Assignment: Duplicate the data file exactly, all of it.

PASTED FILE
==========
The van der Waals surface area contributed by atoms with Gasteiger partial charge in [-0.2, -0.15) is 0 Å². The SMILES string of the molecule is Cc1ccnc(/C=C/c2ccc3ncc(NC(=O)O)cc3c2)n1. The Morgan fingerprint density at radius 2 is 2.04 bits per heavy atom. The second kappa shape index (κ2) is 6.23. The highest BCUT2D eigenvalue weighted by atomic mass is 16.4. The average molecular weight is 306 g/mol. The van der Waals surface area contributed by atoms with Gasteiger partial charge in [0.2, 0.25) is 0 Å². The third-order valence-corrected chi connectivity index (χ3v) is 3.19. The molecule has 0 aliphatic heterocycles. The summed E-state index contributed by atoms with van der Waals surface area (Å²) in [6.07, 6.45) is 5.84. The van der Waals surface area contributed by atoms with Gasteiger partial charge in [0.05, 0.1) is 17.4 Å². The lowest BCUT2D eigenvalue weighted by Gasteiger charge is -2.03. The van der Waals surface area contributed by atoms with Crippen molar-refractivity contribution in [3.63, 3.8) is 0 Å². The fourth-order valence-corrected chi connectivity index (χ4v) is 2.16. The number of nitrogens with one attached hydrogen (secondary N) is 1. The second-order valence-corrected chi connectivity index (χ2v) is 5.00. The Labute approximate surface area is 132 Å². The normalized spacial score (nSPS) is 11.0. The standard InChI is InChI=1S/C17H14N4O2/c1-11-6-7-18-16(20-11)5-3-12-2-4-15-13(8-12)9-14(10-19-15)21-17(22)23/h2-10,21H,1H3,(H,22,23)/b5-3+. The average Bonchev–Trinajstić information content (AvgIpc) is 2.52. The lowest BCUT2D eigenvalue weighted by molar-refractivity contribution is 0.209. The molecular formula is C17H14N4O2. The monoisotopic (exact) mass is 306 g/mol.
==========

The van der Waals surface area contributed by atoms with Gasteiger partial charge in [-0.2, -0.15) is 0 Å². The SMILES string of the molecule is Cc1ccnc(/C=C/c2ccc3ncc(NC(=O)O)cc3c2)n1. The Morgan fingerprint density at radius 2 is 2.04 bits per heavy atom. The second kappa shape index (κ2) is 6.23. The highest BCUT2D eigenvalue weighted by atomic mass is 16.4. The average molecular weight is 306 g/mol. The van der Waals surface area contributed by atoms with Gasteiger partial charge in [0.2, 0.25) is 0 Å². The third-order valence-corrected chi connectivity index (χ3v) is 3.19. The molecule has 0 aliphatic heterocycles. The summed E-state index contributed by atoms with van der Waals surface area (Å²) in [6.07, 6.45) is 5.84. The van der Waals surface area contributed by atoms with Gasteiger partial charge in [0.05, 0.1) is 17.4 Å². The lowest BCUT2D eigenvalue weighted by Gasteiger charge is -2.03. The van der Waals surface area contributed by atoms with Crippen molar-refractivity contribution in [3.63, 3.8) is 0 Å². The fourth-order valence-corrected chi connectivity index (χ4v) is 2.16. The number of nitrogens with one attached hydrogen (secondary N) is 1. The second-order valence-corrected chi connectivity index (χ2v) is 5.00. The Labute approximate surface area is 132 Å². The normalized spacial score (nSPS) is 11.0. The standard InChI is InChI=1S/C17H14N4O2/c1-11-6-7-18-16(20-11)5-3-12-2-4-15-13(8-12)9-14(10-19-15)21-17(22)23/h2-10,21H,1H3,(H,22,23)/b5-3+. The average Bonchev–Trinajstić information content (AvgIpc) is 2.52. The lowest BCUT2D eigenvalue weighted by molar-refractivity contribution is 0.209. The molecular formula is C17H14N4O2. The monoisotopic (exact) mass is 306 g/mol.